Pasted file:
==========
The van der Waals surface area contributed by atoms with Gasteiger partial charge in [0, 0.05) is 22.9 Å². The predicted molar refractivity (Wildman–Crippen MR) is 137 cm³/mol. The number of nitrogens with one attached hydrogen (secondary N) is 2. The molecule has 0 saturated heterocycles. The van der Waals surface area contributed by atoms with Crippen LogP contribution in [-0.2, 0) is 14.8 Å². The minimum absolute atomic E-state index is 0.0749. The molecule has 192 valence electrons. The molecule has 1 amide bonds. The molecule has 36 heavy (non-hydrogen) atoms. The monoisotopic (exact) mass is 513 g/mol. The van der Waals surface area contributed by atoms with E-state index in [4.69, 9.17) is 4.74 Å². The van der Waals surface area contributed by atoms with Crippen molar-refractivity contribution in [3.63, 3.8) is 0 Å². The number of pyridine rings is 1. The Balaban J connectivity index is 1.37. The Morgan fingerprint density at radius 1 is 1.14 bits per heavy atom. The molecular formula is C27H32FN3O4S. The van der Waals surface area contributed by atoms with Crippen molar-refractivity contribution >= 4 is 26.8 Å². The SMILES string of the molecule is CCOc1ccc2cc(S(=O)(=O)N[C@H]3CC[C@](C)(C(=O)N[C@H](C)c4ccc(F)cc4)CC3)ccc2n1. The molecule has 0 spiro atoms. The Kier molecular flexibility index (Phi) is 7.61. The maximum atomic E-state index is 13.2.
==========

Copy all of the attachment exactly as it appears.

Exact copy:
The van der Waals surface area contributed by atoms with Gasteiger partial charge in [0, 0.05) is 22.9 Å². The predicted molar refractivity (Wildman–Crippen MR) is 137 cm³/mol. The number of nitrogens with one attached hydrogen (secondary N) is 2. The molecule has 0 saturated heterocycles. The van der Waals surface area contributed by atoms with Crippen LogP contribution in [-0.2, 0) is 14.8 Å². The minimum absolute atomic E-state index is 0.0749. The molecule has 192 valence electrons. The molecule has 1 amide bonds. The molecule has 36 heavy (non-hydrogen) atoms. The monoisotopic (exact) mass is 513 g/mol. The van der Waals surface area contributed by atoms with E-state index in [4.69, 9.17) is 4.74 Å². The van der Waals surface area contributed by atoms with Crippen molar-refractivity contribution in [3.63, 3.8) is 0 Å². The number of pyridine rings is 1. The Balaban J connectivity index is 1.37. The Morgan fingerprint density at radius 1 is 1.14 bits per heavy atom. The molecular formula is C27H32FN3O4S. The van der Waals surface area contributed by atoms with Crippen molar-refractivity contribution >= 4 is 26.8 Å². The SMILES string of the molecule is CCOc1ccc2cc(S(=O)(=O)N[C@H]3CC[C@](C)(C(=O)N[C@H](C)c4ccc(F)cc4)CC3)ccc2n1. The molecule has 0 spiro atoms. The Kier molecular flexibility index (Phi) is 7.61. The maximum atomic E-state index is 13.2.